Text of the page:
royal-enfield-scram-411-in action

Royal Enfield has unveiled a new product and it is called the Scram 411. Essentially, it is a stripped-down version of the Himalayan and Royal Enfield is calling it its first ADV crossover.

Being a scrambler, the Royal Enfield Scram 411 retains the dual-purpose tyres but the wheel setup has been changed. So, instead of a 21-in front, we’ve got a 19-inch wheel and at the back, there’s a 17-in wheel. This, along with slightly revised ergonomics, has made the Scram 411 a bit more agile than the Himalayan which should help it score good points in city conditions.


The Royal Enfield Scram 411 features a new, single-piece seat that not only looks good but we feel that it would provide good comfort, too. The motorcycle also weighs less than the Himalayan thanks to the omission of the front and rear rack.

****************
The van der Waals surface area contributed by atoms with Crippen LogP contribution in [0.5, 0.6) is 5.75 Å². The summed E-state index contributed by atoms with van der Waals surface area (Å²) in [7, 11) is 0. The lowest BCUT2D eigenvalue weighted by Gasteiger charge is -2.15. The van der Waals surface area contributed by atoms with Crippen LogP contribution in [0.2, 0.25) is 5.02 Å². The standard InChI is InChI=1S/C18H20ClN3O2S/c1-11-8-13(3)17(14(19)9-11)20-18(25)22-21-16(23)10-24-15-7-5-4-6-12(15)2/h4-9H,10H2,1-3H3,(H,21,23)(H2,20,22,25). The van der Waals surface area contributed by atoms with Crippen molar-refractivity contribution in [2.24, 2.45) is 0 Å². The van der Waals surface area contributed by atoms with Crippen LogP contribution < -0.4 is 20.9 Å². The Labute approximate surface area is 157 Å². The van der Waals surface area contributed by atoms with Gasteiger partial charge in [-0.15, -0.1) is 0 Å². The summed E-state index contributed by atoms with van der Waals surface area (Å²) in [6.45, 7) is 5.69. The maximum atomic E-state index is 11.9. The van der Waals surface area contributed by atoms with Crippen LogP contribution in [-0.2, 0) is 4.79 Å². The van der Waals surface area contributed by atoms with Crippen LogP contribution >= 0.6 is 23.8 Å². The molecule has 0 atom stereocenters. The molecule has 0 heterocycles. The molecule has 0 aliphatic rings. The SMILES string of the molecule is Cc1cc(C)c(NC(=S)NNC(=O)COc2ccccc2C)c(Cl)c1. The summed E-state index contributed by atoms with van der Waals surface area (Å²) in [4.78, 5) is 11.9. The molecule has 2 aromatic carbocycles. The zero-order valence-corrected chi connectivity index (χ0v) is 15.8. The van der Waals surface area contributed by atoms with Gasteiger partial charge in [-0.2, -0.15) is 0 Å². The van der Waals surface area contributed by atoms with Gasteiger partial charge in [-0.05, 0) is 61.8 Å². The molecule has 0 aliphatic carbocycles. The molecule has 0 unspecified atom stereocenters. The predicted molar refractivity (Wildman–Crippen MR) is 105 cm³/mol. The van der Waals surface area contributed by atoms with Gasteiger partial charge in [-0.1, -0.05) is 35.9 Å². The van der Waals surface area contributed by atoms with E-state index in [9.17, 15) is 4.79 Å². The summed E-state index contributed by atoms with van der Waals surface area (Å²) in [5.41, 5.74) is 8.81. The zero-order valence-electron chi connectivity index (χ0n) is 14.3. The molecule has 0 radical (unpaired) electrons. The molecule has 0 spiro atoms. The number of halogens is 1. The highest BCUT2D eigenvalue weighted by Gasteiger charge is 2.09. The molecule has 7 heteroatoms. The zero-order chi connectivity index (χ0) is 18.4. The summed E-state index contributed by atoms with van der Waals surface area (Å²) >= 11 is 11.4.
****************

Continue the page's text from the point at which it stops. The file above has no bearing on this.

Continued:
Royal Enfield has slapped on the instrument cluster of its Meteor 350 into the new Scram 411. It’s a good looking setup, however, it misses out on a rev counter. Also, the Tripper Navigation module is said to be an optional extra.


Royal Enfield has also tweaked the suspension setup on the Scram 411 to make it more suitable to the motorcycle’s scrambler nature and character. So, it can do a bit of low to medium off-roading but if you want to do anything serious, Himalayan would be a better option. But the one thing that’s quite surprising is that there is no option to switch off the ABS even on the rear wheel. So, scrambling around trails and off-road terrains would be a little less fun, we guess.


As far as the engine is concerned, it has been borrowed from the Himalayan without any changes – a 411cc, fuel-injected, 4-stroke, SOHC, air-cooled single-cylinder engine that makes a maximum power of 24.3bhp at 6500rpm and max torque of 32Nm at 4000-4500 rpm. Transmission is also the same – 5-speed gearbox.